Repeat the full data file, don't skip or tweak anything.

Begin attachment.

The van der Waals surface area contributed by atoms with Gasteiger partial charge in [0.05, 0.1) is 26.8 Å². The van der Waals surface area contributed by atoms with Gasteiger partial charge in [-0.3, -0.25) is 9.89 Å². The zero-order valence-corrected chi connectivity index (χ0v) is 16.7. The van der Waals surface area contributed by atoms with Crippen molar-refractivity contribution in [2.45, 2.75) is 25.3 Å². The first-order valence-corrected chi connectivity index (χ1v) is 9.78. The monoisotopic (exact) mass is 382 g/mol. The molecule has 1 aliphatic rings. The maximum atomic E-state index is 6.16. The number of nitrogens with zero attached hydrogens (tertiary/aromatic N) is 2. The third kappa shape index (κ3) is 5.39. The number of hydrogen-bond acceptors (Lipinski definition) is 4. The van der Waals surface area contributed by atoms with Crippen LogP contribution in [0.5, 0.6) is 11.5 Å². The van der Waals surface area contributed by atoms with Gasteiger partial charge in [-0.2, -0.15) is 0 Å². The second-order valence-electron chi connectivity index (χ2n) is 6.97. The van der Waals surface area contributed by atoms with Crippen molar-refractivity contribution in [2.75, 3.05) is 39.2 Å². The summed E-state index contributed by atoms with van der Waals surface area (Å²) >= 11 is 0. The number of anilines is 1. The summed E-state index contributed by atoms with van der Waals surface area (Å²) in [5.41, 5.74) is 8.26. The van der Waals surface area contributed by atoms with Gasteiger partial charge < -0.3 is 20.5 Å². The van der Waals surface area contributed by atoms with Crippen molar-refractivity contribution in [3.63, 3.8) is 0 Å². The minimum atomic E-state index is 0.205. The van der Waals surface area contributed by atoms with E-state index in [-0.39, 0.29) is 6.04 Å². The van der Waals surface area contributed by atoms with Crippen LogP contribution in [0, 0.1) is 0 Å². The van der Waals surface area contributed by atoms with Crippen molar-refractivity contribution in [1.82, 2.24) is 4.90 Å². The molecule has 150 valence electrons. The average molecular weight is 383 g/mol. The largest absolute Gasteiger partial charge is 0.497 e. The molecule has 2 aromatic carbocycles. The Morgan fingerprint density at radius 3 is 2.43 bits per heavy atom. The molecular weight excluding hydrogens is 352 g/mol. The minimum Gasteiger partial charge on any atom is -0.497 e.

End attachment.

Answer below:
The van der Waals surface area contributed by atoms with Gasteiger partial charge in [0.05, 0.1) is 26.8 Å². The van der Waals surface area contributed by atoms with Gasteiger partial charge in [-0.3, -0.25) is 9.89 Å². The zero-order valence-corrected chi connectivity index (χ0v) is 16.7. The van der Waals surface area contributed by atoms with Crippen molar-refractivity contribution in [2.45, 2.75) is 25.3 Å². The first-order valence-corrected chi connectivity index (χ1v) is 9.78. The monoisotopic (exact) mass is 382 g/mol. The molecule has 1 aliphatic rings. The maximum atomic E-state index is 6.16. The number of nitrogens with zero attached hydrogens (tertiary/aromatic N) is 2. The third kappa shape index (κ3) is 5.39. The number of hydrogen-bond acceptors (Lipinski definition) is 4. The van der Waals surface area contributed by atoms with Crippen LogP contribution in [0.5, 0.6) is 11.5 Å². The van der Waals surface area contributed by atoms with Gasteiger partial charge in [-0.2, -0.15) is 0 Å². The second-order valence-electron chi connectivity index (χ2n) is 6.97. The van der Waals surface area contributed by atoms with Crippen molar-refractivity contribution in [2.75, 3.05) is 39.2 Å². The summed E-state index contributed by atoms with van der Waals surface area (Å²) >= 11 is 0. The number of anilines is 1. The summed E-state index contributed by atoms with van der Waals surface area (Å²) in [5.41, 5.74) is 8.26. The van der Waals surface area contributed by atoms with Gasteiger partial charge < -0.3 is 20.5 Å². The van der Waals surface area contributed by atoms with Crippen molar-refractivity contribution in [3.63, 3.8) is 0 Å². The minimum atomic E-state index is 0.205. The van der Waals surface area contributed by atoms with E-state index in [-0.39, 0.29) is 6.04 Å². The van der Waals surface area contributed by atoms with Crippen LogP contribution in [0, 0.1) is 0 Å². The van der Waals surface area contributed by atoms with Crippen molar-refractivity contribution in [1.82, 2.24) is 4.90 Å². The molecule has 150 valence electrons. The average molecular weight is 383 g/mol. The largest absolute Gasteiger partial charge is 0.497 e. The molecule has 2 aromatic carbocycles. The Morgan fingerprint density at radius 3 is 2.43 bits per heavy atom. The molecular weight excluding hydrogens is 352 g/mol. The minimum Gasteiger partial charge on any atom is -0.497 e.